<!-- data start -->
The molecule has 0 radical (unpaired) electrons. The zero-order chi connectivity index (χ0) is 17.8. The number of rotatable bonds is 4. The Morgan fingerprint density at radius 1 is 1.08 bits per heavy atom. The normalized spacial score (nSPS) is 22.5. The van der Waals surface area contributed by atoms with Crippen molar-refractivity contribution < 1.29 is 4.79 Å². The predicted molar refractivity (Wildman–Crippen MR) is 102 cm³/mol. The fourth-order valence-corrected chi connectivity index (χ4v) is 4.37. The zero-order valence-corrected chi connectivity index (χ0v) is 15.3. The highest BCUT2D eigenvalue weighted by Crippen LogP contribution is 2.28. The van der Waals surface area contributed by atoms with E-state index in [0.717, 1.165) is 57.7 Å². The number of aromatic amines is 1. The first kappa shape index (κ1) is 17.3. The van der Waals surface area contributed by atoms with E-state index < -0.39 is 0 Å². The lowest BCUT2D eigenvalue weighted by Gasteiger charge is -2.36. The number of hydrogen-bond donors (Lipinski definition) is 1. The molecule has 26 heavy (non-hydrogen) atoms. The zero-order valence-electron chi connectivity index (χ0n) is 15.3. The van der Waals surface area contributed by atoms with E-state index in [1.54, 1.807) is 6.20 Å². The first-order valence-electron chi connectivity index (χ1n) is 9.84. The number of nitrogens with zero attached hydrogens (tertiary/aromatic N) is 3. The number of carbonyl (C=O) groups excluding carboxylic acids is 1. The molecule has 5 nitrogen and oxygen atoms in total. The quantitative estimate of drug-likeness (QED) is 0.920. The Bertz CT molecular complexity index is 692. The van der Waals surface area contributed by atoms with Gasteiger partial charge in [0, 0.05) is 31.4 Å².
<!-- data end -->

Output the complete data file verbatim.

The molecule has 0 radical (unpaired) electrons. The zero-order chi connectivity index (χ0) is 17.8. The number of rotatable bonds is 4. The Morgan fingerprint density at radius 1 is 1.08 bits per heavy atom. The normalized spacial score (nSPS) is 22.5. The van der Waals surface area contributed by atoms with Crippen molar-refractivity contribution < 1.29 is 4.79 Å². The predicted molar refractivity (Wildman–Crippen MR) is 102 cm³/mol. The fourth-order valence-corrected chi connectivity index (χ4v) is 4.37. The zero-order valence-corrected chi connectivity index (χ0v) is 15.3. The highest BCUT2D eigenvalue weighted by Crippen LogP contribution is 2.28. The van der Waals surface area contributed by atoms with E-state index in [0.717, 1.165) is 57.7 Å². The number of aromatic amines is 1. The first kappa shape index (κ1) is 17.3. The van der Waals surface area contributed by atoms with E-state index < -0.39 is 0 Å². The lowest BCUT2D eigenvalue weighted by Gasteiger charge is -2.36. The number of hydrogen-bond donors (Lipinski definition) is 1. The molecule has 26 heavy (non-hydrogen) atoms. The zero-order valence-electron chi connectivity index (χ0n) is 15.3. The van der Waals surface area contributed by atoms with E-state index in [1.54, 1.807) is 6.20 Å². The first-order valence-electron chi connectivity index (χ1n) is 9.84. The number of nitrogens with zero attached hydrogens (tertiary/aromatic N) is 3. The number of carbonyl (C=O) groups excluding carboxylic acids is 1. The molecule has 5 nitrogen and oxygen atoms in total. The quantitative estimate of drug-likeness (QED) is 0.920. The Bertz CT molecular complexity index is 692. The van der Waals surface area contributed by atoms with Gasteiger partial charge in [0, 0.05) is 31.4 Å².